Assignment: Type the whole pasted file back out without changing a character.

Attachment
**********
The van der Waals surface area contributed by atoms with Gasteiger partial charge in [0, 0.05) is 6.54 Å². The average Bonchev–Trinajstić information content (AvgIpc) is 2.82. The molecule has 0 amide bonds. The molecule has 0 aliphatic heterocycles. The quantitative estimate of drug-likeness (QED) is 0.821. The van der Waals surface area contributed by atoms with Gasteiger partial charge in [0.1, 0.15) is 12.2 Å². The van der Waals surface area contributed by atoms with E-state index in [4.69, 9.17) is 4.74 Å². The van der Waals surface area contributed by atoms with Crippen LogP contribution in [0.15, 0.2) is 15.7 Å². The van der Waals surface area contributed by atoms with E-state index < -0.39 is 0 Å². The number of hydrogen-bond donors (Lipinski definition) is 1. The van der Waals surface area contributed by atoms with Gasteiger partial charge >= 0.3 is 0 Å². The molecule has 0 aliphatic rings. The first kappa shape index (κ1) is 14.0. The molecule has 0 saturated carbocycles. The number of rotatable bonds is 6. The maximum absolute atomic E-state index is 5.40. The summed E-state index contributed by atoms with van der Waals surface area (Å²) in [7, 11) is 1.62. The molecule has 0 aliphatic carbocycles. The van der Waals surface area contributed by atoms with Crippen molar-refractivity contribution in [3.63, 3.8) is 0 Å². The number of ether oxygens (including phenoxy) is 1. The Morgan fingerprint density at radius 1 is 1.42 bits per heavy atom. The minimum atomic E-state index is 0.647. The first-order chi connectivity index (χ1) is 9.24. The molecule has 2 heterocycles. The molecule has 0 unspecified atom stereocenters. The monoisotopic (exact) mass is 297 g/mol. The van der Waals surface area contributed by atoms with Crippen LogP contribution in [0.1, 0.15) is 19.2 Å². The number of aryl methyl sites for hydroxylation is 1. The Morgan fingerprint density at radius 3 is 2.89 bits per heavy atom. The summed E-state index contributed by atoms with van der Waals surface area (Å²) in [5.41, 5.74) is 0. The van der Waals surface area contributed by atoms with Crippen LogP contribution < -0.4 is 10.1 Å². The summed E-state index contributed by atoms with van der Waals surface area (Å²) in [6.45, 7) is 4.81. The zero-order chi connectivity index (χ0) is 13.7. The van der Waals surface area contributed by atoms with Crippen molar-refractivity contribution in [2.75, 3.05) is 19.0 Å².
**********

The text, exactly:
The van der Waals surface area contributed by atoms with Gasteiger partial charge in [0, 0.05) is 6.54 Å². The average Bonchev–Trinajstić information content (AvgIpc) is 2.82. The molecule has 0 amide bonds. The molecule has 0 aliphatic heterocycles. The quantitative estimate of drug-likeness (QED) is 0.821. The van der Waals surface area contributed by atoms with Gasteiger partial charge in [0.1, 0.15) is 12.2 Å². The van der Waals surface area contributed by atoms with E-state index in [4.69, 9.17) is 4.74 Å². The van der Waals surface area contributed by atoms with Crippen LogP contribution in [0.15, 0.2) is 15.7 Å². The van der Waals surface area contributed by atoms with E-state index < -0.39 is 0 Å². The number of hydrogen-bond donors (Lipinski definition) is 1. The van der Waals surface area contributed by atoms with Gasteiger partial charge >= 0.3 is 0 Å². The molecule has 0 aliphatic rings. The first kappa shape index (κ1) is 14.0. The molecule has 0 saturated carbocycles. The number of rotatable bonds is 6. The maximum absolute atomic E-state index is 5.40. The summed E-state index contributed by atoms with van der Waals surface area (Å²) in [7, 11) is 1.62. The molecule has 0 aliphatic carbocycles. The van der Waals surface area contributed by atoms with Crippen molar-refractivity contribution in [3.63, 3.8) is 0 Å². The number of ether oxygens (including phenoxy) is 1. The Morgan fingerprint density at radius 1 is 1.42 bits per heavy atom. The minimum atomic E-state index is 0.647. The first-order chi connectivity index (χ1) is 9.24. The molecule has 2 heterocycles. The molecule has 0 unspecified atom stereocenters. The monoisotopic (exact) mass is 297 g/mol. The van der Waals surface area contributed by atoms with Crippen LogP contribution in [0.1, 0.15) is 19.2 Å². The number of aryl methyl sites for hydroxylation is 1. The Morgan fingerprint density at radius 3 is 2.89 bits per heavy atom. The summed E-state index contributed by atoms with van der Waals surface area (Å²) in [5.41, 5.74) is 0. The van der Waals surface area contributed by atoms with Crippen LogP contribution < -0.4 is 10.1 Å². The summed E-state index contributed by atoms with van der Waals surface area (Å²) in [6.45, 7) is 4.81. The zero-order chi connectivity index (χ0) is 13.7. The van der Waals surface area contributed by atoms with Crippen molar-refractivity contribution in [2.75, 3.05) is 19.0 Å².